Russian Doll

Following follows the first season.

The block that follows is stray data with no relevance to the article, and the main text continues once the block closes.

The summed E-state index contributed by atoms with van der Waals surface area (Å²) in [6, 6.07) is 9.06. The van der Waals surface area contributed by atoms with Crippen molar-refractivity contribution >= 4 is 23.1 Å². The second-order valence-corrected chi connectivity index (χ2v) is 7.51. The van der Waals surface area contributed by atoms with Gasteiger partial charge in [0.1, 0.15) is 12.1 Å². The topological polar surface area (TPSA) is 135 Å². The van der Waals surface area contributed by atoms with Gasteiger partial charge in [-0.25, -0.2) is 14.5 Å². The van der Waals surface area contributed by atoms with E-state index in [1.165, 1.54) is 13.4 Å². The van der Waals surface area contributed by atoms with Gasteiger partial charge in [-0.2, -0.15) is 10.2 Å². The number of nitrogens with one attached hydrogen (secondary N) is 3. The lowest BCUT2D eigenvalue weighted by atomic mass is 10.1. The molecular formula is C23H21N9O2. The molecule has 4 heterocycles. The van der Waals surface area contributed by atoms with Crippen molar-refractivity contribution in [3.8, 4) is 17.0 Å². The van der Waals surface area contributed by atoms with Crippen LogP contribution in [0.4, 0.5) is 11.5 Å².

The creators Leslye Headland, Natasha Lyonne and Amy Poehler are onto something. The idea isn’t just a hot trending topic in the bar or internet- as the kids call it- anymore but a thoroughly satisfying world blending plenty of unexpected genre in these New York streets. From neo-noir to horror to sci-fi to mythology, Natasha– and it remains to be her and her show only, in every possible way, she is fully in command of every single hair floating about– has invested all of her experience in show business over the decades to pitch in the almost perfect scenario one can only dream of; there are few twists and turns and decisions that you expect and the series delivers, in gripping narrative arcs. The series is also incredibly hefty, to-the-point and easily hard to swallow. It whirls around speedily and contradicts its and yours theories to move forward step by step. And this is the best way to tell a fictionally motivated tale that relies a lot upon newly formed laws and self-created boundaries. For it could be easy to get distracted from the force that actually binded all of it, in the first place. Natasha smartly keeps it all together with a busy environment that dictates us to be engaged with frowned eyes and skeptical vision. Russian Doll is a well written, shot, performed and skillfully attached show. There is humility, innocence and on the other hand, tools that breaks those barriers in a fashionably comic way. Natasha’s performance balances the dramedy genre that remains pure like some pulp between the fast paced and hyphenated conversations and the reactions that conducts the hidden meaning and reasonings of the existence of theirs, ours and the show.

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